Thirdly, IMO it is a bit disingenuous of Michael Pascoe to not point out that unemployment and residential real estate are usually lagging indicators in a recession - just like bruising, for the main part they evidence that the economy has been damaged, not that it is in the process of being damaged. Problems in the residential real estate in the US was a leading indicator this time around because unusually it was the banking real estate connection that initiated the problems in the US, but not quite the same here. I would expect that if we are going to hit the wall with residential real estate and with unemployment we are some months away from the main event. Perhaps by then equities, normally a leading indicator, may even have been showing for some time that the economy is on the improve (?).



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Hi Triage,


"somehow is supposed to mean that there can be no price tension is quite specious IMO"

I'd have to agree. The other issue is how many of those 60% have been used as credit guarantees against other investments (including property)


"Problems in the residential real estate in the US was a leading indicator this time around because unusually it was the banking real estate connection that initiated the problems in the US, but not quite the same here"


That IMO is a very important point, it's something I've been trying to highlight for months. The conditions that effected the US/UK property market didn't occur in Australia. IMO If the "supportive effects" remain (low interest rates, FHOG) the market will drift gently downwards until the equity markets improve (early 2010).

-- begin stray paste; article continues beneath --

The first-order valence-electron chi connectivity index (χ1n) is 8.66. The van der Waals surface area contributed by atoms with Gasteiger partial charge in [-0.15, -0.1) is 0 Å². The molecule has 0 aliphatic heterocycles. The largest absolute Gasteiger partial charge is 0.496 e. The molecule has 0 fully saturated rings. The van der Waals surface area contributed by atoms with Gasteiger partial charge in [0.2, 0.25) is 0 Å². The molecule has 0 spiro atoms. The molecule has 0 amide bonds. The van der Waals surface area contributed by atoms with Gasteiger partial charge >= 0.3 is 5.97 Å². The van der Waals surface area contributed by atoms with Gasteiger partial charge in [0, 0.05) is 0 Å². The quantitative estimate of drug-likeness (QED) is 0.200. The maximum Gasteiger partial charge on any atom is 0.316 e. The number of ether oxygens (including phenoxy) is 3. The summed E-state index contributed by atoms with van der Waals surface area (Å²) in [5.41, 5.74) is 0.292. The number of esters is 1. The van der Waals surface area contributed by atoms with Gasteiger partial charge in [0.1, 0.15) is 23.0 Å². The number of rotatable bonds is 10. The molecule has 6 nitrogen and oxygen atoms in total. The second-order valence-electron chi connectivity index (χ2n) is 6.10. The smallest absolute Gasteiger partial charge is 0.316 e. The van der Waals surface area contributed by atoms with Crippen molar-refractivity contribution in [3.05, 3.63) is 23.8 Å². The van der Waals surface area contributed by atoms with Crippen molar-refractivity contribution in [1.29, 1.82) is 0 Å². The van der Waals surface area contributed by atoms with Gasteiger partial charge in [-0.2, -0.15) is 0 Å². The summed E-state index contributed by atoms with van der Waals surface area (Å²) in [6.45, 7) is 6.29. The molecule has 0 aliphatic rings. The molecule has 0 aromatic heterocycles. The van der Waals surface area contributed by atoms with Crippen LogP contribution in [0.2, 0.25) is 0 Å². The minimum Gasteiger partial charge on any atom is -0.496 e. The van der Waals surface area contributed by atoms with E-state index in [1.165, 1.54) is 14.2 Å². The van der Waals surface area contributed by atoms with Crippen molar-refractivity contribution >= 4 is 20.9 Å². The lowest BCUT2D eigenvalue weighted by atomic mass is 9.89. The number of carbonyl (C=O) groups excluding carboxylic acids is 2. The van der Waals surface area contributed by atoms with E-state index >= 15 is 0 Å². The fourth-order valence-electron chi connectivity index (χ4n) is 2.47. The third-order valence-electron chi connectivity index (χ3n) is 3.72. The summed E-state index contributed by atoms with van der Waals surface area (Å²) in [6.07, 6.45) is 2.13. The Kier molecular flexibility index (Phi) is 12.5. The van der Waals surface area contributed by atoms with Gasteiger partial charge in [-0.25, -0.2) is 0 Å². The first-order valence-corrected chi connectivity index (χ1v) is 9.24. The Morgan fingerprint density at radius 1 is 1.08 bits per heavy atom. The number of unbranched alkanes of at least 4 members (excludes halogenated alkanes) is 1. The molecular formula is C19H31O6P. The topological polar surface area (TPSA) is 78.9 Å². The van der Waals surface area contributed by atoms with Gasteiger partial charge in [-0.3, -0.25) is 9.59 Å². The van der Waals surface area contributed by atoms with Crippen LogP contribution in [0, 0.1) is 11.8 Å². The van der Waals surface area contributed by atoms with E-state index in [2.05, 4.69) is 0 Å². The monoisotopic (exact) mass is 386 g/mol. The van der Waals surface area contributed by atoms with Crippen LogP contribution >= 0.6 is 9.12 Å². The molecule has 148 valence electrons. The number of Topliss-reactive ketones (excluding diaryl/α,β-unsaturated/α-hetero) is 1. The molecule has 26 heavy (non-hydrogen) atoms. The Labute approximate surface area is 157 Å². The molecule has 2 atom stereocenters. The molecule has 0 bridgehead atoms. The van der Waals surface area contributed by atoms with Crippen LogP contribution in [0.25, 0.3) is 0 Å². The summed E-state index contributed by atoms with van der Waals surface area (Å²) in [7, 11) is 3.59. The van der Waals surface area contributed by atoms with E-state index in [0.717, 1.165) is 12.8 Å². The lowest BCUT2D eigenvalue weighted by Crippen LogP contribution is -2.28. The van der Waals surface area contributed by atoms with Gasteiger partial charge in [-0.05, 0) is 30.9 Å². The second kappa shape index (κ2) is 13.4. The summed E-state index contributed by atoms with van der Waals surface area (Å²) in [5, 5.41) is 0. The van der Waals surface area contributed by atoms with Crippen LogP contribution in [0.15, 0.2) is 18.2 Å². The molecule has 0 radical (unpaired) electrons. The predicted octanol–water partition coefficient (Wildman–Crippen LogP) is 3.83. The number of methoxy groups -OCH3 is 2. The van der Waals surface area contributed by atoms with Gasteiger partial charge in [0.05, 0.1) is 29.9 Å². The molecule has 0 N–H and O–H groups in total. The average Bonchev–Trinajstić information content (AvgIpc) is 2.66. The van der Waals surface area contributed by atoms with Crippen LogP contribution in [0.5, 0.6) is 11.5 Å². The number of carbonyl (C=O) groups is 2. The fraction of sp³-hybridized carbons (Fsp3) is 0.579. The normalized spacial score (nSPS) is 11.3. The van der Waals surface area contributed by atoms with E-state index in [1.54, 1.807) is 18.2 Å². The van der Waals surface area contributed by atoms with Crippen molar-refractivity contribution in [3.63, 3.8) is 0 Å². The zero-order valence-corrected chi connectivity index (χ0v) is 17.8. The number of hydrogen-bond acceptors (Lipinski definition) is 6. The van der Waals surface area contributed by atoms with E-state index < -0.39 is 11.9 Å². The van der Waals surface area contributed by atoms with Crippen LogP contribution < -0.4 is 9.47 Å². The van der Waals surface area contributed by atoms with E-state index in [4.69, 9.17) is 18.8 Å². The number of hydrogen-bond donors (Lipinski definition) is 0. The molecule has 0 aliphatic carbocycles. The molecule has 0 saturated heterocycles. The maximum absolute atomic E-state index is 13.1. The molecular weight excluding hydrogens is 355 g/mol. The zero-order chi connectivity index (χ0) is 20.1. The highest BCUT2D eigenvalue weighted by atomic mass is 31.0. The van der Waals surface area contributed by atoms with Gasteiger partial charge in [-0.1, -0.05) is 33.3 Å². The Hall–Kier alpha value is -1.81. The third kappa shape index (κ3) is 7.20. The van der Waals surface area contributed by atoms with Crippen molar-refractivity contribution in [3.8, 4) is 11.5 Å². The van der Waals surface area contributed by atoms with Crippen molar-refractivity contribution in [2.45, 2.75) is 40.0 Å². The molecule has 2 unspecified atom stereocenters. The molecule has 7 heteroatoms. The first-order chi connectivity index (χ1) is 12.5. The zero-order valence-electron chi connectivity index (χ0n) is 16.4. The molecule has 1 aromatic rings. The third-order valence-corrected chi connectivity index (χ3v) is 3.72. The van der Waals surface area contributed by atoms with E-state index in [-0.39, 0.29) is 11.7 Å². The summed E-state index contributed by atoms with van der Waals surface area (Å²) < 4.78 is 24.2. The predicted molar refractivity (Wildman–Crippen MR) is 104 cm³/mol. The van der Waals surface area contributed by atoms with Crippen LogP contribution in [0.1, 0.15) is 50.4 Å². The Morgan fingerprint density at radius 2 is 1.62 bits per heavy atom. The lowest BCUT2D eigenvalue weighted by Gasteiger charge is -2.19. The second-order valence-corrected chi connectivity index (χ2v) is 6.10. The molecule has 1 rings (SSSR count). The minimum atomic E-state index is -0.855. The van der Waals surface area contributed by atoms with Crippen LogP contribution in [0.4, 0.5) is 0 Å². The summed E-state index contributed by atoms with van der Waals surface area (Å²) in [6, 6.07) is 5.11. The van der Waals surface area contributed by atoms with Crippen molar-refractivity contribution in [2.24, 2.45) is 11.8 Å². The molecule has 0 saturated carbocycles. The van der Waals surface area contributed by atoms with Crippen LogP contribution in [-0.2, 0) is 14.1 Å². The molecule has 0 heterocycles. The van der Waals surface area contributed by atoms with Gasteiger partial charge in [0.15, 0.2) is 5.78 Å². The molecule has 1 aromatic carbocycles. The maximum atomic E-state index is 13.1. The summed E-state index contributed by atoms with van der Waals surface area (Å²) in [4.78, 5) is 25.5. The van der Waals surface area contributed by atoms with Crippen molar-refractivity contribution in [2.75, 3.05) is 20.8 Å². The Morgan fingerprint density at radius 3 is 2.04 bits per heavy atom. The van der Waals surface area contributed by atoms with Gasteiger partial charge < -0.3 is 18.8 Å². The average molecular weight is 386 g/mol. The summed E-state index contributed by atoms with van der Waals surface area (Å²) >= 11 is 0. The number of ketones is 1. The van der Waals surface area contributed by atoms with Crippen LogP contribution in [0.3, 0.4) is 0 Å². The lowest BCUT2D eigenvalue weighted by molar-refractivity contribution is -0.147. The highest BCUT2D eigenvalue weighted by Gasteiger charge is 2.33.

As I've said many times before... mid April will be the real indicator, we'll know then what big business are planning on doing over the next 6-12 months.




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Thanks for the comments in this thread as it is a topic close to my heart.


IMO If the "supportive effects" remain (low interest rates, FHOG) the market will drift gently downwards until the equity markets improve (early 2010).


As I've said many times before... mid April will be the real indicator, we'll know then what big business are planning on doing over the next 6-12 months.



I tend to agree and wonder when the right time to upgrade. In my case it is more about the location than the change over cost if the house is the right one. So my judgement is based on more than just a finacial decision.


What are the current expectaions for the April reports?

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The following are weekly charts of various ASX stocks that have one way or other exposed to the property/construction/materials secotrs. Some like SGP, LLC and ALZ from memory, they seem to have spent a lot of $$$ buying up lands along the "growth corridor" NW(?) of Melbourne. If I am wrong on this, correct me please since I am too lazy to check. From what I can recall these lands were bought with debt and since the last time I checked, these stocks are mostly abyss dwellers, probably suffering from debt over hang, poor demand, poor result and generally are starved of Vitamin M(oney)...


The best among them is still down 75% or more from its recent peak. The rest, I believe I am not exaggerating if I were to use the word "CRASH" to describe their state of financial health.


The question I have been asking and am still asking is: if all these stocks are lying near death, and if they are near death because of poor market condition, etc... is it logical to believe the Aussie residential market is booming? Or there is a supply shortage? And the Aussie residential market is crash proof, unlike its US, UK cousins?